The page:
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Veeder: A happy life starts with what you do on weekends

Jessie Veeder

Weekends around the ranch, no matter how well-intentioned and thought out, are usually pretty unpredictable.

Where some families have a nice routine that includes pancakes in the morning, taking kids to practices, catching a movie and maybe going out to eat with the family on Sunday after church, around here we try to keep our plan simple so as to not disappoint: Wake up when the sun gets up and see if we can’t get something done between the hours of sunrise and sunset.

Sometimes we rock it. Sometimes we accomplish our goals of moving cows, mowing the lawn, fixing fence, taking down the little Christmas tree or nailing something to something else in time to cook supper together and kick back with our feet up before hitting the sack.

Other times our biggest accomplishment of the weekend is getting out of our sweatpants.

And usually those Saturdays come after the Friday that the band plays in town.

Because when the band plays in town we don’t roll back to the ranch until 2 a.m.

And, well, you know what I say about 2 a.m.? Well, usually nothing because usually I’m sleeping. But if I happen to see it, I scold it. Because nothing good happens after midnight.

But making that drive to town to listen to the band play “Peaceful Easy Feeling” is worth the inevitable next day spent yawning and shuffling around the house. Especially because one of my favorite things in the world is singing with these men, my pops, our neighbor and two or sometimes three of the greatest musicians around.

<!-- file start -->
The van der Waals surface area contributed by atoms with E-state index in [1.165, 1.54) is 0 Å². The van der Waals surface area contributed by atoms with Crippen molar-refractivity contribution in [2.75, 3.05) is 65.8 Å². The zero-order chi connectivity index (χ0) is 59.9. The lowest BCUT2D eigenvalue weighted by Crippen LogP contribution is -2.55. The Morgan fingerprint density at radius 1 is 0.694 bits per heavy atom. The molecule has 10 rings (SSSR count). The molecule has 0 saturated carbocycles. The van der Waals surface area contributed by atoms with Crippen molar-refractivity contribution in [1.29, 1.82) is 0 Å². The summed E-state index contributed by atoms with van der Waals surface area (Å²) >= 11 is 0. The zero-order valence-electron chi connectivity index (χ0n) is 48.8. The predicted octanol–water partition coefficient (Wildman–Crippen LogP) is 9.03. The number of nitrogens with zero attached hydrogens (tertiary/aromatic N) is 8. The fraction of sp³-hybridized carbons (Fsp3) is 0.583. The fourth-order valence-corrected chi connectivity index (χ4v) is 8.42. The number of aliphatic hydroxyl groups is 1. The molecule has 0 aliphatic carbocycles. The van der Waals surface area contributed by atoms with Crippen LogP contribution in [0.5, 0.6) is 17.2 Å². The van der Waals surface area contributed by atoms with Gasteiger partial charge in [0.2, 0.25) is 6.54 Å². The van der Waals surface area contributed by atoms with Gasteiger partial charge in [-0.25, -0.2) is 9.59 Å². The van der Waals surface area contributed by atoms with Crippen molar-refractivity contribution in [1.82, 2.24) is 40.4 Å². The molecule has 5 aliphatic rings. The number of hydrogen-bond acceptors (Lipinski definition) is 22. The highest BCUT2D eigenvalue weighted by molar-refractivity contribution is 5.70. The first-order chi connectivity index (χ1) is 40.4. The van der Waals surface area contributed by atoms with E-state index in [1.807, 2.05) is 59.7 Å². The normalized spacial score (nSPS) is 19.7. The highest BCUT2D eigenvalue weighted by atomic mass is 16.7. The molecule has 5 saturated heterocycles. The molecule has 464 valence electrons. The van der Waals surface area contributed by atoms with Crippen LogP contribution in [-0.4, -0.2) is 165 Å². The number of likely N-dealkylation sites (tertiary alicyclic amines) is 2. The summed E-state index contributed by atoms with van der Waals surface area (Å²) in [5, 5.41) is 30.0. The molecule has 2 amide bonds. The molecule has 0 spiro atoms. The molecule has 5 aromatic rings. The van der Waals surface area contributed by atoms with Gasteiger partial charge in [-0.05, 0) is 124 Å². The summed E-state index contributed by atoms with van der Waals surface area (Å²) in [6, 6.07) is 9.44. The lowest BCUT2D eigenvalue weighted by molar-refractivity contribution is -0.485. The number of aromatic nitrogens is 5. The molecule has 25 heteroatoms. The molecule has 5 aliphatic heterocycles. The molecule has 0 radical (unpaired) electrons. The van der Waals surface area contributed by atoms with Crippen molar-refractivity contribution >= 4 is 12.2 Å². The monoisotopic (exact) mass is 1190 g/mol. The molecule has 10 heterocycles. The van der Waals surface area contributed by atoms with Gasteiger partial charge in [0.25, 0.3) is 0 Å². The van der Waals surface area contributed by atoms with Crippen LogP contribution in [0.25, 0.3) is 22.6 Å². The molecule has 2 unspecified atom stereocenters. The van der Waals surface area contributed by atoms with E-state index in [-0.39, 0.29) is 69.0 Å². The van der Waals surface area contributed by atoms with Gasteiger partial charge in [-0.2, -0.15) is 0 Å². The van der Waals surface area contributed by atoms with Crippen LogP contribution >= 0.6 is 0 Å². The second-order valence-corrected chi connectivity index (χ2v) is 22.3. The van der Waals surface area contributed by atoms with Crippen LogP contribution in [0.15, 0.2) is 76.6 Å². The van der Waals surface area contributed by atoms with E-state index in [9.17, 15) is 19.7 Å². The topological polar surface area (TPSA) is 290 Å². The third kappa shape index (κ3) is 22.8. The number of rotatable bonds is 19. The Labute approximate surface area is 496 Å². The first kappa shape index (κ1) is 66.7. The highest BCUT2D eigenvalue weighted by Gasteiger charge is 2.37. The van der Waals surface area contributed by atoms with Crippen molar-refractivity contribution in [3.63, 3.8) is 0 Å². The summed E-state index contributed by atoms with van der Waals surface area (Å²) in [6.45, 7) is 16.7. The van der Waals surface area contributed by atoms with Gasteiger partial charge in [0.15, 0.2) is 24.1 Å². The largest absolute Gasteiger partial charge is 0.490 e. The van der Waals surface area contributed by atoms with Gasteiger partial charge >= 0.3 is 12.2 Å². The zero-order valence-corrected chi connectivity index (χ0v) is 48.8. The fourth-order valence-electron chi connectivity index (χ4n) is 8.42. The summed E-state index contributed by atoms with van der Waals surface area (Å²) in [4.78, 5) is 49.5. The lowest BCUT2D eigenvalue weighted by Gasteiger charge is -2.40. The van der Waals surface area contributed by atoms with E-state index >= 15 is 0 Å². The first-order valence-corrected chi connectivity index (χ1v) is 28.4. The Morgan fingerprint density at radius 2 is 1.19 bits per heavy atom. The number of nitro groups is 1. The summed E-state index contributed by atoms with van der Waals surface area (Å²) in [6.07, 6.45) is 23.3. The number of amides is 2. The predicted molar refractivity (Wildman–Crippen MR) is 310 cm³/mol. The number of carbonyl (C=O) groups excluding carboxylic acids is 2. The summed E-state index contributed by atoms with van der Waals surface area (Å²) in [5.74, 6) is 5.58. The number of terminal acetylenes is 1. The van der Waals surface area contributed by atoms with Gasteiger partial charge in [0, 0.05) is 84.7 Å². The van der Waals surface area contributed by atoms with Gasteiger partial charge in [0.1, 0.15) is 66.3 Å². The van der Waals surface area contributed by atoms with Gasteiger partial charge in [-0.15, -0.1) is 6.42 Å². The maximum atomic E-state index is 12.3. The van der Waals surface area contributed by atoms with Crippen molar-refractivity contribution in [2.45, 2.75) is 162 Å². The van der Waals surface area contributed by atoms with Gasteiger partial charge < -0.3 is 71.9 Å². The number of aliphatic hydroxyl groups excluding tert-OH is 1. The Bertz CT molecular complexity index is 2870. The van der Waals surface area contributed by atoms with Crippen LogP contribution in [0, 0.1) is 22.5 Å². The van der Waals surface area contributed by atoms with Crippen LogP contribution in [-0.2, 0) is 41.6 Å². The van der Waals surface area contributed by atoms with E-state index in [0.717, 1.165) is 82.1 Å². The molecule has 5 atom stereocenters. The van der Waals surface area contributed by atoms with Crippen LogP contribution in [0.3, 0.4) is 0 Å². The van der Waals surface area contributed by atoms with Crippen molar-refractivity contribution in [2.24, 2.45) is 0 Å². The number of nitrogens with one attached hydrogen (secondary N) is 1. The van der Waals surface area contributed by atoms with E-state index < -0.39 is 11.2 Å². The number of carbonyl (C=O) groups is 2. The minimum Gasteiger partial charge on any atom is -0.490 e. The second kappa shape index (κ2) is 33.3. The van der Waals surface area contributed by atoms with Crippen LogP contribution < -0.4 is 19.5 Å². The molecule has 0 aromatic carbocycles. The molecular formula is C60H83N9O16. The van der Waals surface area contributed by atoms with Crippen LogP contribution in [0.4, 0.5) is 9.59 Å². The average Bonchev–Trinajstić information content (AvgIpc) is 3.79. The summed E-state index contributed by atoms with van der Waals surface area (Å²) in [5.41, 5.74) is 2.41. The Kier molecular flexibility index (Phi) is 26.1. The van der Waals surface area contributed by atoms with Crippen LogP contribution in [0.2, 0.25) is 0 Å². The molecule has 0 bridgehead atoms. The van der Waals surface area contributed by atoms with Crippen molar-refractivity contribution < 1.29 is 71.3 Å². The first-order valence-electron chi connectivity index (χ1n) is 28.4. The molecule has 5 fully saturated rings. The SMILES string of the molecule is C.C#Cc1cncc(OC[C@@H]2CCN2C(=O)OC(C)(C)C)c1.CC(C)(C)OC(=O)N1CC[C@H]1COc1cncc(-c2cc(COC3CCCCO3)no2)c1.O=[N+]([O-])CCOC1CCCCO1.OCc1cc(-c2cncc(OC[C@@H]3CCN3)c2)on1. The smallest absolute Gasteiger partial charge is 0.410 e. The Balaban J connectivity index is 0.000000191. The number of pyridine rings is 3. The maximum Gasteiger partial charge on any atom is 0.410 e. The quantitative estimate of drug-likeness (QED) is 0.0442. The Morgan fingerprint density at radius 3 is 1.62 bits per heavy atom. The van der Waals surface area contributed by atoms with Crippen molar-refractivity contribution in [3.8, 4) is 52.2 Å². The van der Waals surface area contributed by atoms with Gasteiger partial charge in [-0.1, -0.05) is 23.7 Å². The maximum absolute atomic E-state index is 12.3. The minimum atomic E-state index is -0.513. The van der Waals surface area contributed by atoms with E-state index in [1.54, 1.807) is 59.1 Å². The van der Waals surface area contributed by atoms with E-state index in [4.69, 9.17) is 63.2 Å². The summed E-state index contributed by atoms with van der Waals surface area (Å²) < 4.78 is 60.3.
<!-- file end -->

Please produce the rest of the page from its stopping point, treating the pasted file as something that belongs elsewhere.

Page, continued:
Oh, and then there’s the talent that just might saunter through the back door sometimes, like the squeezebox player from New Orleans, the fiddle player from the Badlands or the bass player from the next town.

The music is always good.

And the next day after I have pulled off my boots and washed the smoke out of my hair, no matter the hour we arrived home to our bed, I am always a little rejuvenated, despite my blood-shot eyes.

See, when I was younger and looking over the edge of the nest, I only knew a few things: what it felt like to be loved and which direction my car needed to face to get me home. It seemed to be a good start.

And I had no major expectations. I didn’t see myself as a CEO of a company or a big PR executive, but I was open to the experience. I didn’t dream of climbing to the top of big mountains, but I would have taken you up on your offer. And I didn’t picture myself with 4.5 children, a white picket fence and a casserole in the oven, although I would have been happy had it turned out that way.

Casseroles weren’t something I dreamed of then.

But if I was lucky enough to catch a star falling from the sky, you know what I wished for every time?

A happy life.

Even though I had no idea what that meant, I wished for it anyway.

So here we are, a good week or so into the New Year and it turns out even our safe-haven, even the rolling hills of the ranch and dreams coming true can’t protect us from pain and uncertainties that can come creeping in under those falling stars.

I roll out of bed, trying to move through the fleeting thoughts that come with knowing there are things I can’t control.

Then I think about the music and those men who play guitar and sing while closing their eyes tight on Saturday nights at the bar in our hometown, and I’m reminded that there are things inside us that need to be nourished, things that need to be created and shared and thrown out into the night.

Things that can only be learned by learning about ourselves.

And for all the wishing on stars for a happy life, the secret to it all just might be nothing more than how we spend our weekends.

Veeder is a musician and writer living with her husband on a ranch near Watford City. Readers can reach her at